Many factors contribute to the onset of insomnia. However, few studies have identified the factors related to the onset of insomnia in hypertensive patients. We conducted a pharmacoepidemiologic study to examine the incidence of insomnia in hypertensive patients by using a post-marketing surveillance database. The insomnia onset was defined as the time of first prescription of hypnotics. The insomnia incidence rate in hypertensive patients under antihypertensive therapy was 0.77/100 person-years. The median insomnia onset date was 5 weeks. The insomnia type in 50.2% of the patients was difficulty in initiating sleep. We assessed the factors contributing to insomnia by using a nested case-control design. We selected 10 time-matched controls for every case. The hypotensive effect induced by antihypertensive therapy on the case group was lesser than that on the control group (p<0.01). The odds ratios (ORs) were estimated using multivariate conditional logistic regression. The factors contributing to insomnia onset were α blockers (OR, 2.38; 95% confidence interval [CI], 1.14-4.98), β blockers (OR, 1.54; 95% CI, 0.99-2.39), and calcium channel blockers (OR, 0.62; 95% CI, 0.43-0.90) compared with angiotensin-converting enzyme inhibitors; female sex (OR, 1.76; 95% CI, 1.27-2.44); complication of gastric/duodenal disorders (OR, 2.35; 95% CI, 1.14-4.86) or musculoskeletal system/connective tissue disorders (OR, 2.43; 95% CI, 1.23-4.79); and concomitant antihypertensive therapy (OR, 0.44; 95% CI, 0.31-0.63). This study identified the potential factors that may help to predict insomnia onset in hypertensive patients under antihypertensive therapy.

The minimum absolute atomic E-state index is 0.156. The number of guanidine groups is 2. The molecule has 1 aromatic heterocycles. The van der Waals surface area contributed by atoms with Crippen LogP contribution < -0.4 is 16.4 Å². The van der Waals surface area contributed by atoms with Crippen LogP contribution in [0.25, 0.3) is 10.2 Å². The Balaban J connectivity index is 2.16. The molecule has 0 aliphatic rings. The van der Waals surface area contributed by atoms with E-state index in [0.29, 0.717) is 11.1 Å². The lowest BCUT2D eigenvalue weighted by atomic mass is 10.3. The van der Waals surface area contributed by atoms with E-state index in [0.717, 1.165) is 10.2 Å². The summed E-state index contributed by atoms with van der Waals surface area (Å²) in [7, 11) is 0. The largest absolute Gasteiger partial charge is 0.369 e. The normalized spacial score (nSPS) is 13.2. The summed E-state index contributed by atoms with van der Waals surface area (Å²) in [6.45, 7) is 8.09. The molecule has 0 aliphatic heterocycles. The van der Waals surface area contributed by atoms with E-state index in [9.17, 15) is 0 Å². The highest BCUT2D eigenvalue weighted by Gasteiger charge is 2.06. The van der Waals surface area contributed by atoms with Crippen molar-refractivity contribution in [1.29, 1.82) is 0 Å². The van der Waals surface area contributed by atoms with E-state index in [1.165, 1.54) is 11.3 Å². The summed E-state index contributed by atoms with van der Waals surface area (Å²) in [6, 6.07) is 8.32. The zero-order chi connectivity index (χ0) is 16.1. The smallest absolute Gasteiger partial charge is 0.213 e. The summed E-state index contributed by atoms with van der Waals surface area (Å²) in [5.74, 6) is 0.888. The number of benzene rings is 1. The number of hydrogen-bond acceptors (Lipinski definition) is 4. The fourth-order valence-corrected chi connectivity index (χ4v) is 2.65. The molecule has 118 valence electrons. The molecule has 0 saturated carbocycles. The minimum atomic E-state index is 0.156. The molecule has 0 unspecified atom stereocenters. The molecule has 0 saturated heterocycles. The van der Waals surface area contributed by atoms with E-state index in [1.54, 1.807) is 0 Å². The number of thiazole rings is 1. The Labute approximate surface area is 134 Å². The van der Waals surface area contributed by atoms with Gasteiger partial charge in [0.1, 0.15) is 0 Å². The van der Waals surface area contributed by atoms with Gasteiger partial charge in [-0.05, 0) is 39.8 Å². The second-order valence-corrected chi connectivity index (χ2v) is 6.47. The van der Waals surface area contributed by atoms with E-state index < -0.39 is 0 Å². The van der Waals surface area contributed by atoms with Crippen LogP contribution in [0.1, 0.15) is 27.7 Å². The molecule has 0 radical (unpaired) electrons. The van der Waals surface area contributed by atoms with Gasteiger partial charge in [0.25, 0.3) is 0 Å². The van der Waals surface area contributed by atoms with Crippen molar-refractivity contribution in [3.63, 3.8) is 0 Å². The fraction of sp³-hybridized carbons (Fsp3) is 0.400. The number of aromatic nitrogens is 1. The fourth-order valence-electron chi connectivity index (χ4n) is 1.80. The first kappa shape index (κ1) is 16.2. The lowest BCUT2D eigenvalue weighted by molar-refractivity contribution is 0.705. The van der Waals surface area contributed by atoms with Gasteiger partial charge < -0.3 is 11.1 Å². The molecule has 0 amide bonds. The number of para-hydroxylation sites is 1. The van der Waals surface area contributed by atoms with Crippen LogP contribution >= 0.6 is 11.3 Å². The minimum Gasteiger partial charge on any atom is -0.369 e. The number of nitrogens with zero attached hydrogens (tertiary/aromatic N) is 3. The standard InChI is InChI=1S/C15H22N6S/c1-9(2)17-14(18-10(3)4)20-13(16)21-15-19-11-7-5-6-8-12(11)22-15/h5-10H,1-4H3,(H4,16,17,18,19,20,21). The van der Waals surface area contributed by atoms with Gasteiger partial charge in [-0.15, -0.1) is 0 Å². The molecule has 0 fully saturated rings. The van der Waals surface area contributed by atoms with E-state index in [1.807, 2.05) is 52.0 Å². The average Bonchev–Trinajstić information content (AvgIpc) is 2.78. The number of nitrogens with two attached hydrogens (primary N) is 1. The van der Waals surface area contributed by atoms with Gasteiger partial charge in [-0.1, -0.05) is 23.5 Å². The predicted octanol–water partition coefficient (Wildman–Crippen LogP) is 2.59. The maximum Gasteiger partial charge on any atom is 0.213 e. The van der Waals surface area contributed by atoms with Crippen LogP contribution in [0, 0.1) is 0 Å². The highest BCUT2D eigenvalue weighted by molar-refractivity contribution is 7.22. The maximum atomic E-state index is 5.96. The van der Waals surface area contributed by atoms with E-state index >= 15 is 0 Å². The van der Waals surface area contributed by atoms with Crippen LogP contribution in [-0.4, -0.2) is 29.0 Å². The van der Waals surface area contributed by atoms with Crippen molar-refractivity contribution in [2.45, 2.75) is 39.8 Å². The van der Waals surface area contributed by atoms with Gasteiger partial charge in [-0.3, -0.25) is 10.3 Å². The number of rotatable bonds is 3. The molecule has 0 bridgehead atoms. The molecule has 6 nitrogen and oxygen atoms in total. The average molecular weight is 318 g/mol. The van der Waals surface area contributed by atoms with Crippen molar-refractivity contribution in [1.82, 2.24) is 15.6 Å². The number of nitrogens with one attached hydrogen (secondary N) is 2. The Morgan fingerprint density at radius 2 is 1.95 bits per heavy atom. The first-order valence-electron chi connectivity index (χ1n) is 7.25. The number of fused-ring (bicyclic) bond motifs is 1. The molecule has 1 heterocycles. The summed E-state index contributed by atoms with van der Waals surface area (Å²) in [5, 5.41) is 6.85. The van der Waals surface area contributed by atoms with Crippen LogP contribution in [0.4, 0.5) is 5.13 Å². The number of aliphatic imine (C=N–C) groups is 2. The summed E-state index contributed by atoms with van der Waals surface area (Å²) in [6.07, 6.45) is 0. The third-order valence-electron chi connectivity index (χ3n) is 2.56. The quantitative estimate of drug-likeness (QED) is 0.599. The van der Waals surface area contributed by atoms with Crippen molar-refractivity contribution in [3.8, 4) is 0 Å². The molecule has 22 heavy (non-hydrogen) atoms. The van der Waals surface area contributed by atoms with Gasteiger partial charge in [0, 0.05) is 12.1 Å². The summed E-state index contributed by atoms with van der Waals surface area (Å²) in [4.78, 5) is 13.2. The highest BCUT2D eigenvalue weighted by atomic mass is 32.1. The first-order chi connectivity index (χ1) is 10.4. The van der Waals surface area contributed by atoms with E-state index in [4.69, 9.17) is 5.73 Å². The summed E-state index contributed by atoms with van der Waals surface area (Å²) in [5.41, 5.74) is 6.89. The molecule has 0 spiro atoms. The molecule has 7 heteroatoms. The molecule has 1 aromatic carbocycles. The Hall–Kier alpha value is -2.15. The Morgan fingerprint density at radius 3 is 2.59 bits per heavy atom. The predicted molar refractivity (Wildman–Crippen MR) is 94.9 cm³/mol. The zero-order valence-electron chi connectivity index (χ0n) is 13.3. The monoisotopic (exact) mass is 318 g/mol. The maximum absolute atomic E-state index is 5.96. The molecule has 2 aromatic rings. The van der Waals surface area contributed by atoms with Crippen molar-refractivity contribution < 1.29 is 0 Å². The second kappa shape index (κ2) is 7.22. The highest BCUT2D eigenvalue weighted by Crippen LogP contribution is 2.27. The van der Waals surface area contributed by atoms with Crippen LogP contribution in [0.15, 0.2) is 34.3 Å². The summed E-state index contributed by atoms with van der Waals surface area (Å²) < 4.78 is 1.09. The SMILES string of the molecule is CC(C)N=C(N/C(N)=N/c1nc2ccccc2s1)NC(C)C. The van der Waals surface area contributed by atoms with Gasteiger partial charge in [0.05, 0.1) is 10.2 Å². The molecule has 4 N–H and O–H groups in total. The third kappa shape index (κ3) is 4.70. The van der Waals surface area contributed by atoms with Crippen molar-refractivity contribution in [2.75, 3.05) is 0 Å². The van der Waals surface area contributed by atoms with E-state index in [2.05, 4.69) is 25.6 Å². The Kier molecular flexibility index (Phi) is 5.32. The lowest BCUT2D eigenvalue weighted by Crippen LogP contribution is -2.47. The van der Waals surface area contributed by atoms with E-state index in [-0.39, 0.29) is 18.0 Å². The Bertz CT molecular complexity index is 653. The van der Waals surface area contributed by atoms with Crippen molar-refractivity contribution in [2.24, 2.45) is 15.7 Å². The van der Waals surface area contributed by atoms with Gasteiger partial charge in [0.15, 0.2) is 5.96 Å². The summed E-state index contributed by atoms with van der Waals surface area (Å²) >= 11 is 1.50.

2011 by the PHARMACEUTICAL SOCIETY OF JAPAN